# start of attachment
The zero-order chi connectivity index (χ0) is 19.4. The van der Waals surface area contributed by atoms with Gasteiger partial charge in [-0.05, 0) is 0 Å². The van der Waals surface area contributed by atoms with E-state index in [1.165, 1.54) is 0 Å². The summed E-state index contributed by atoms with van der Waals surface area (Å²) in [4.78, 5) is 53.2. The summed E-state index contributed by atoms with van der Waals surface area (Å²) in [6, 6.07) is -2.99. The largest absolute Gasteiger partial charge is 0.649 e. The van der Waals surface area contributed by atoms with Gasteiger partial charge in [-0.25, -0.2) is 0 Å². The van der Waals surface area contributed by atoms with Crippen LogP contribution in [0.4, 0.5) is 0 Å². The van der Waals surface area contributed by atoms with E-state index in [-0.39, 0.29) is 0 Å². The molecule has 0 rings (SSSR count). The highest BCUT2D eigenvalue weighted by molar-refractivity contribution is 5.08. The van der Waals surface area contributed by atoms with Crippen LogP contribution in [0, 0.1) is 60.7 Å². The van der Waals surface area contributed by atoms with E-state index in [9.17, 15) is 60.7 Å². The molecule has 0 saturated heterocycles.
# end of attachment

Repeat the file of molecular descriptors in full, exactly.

The zero-order chi connectivity index (χ0) is 19.4. The van der Waals surface area contributed by atoms with Gasteiger partial charge in [-0.05, 0) is 0 Å². The van der Waals surface area contributed by atoms with E-state index in [1.165, 1.54) is 0 Å². The summed E-state index contributed by atoms with van der Waals surface area (Å²) in [4.78, 5) is 53.2. The summed E-state index contributed by atoms with van der Waals surface area (Å²) in [6, 6.07) is -2.99. The largest absolute Gasteiger partial charge is 0.649 e. The van der Waals surface area contributed by atoms with Gasteiger partial charge in [-0.25, -0.2) is 0 Å². The van der Waals surface area contributed by atoms with Crippen LogP contribution in [0.4, 0.5) is 0 Å². The van der Waals surface area contributed by atoms with E-state index in [-0.39, 0.29) is 0 Å². The molecule has 0 rings (SSSR count). The highest BCUT2D eigenvalue weighted by molar-refractivity contribution is 5.08. The van der Waals surface area contributed by atoms with Crippen LogP contribution in [0, 0.1) is 60.7 Å². The van der Waals surface area contributed by atoms with E-state index in [9.17, 15) is 60.7 Å². The molecule has 0 saturated heterocycles.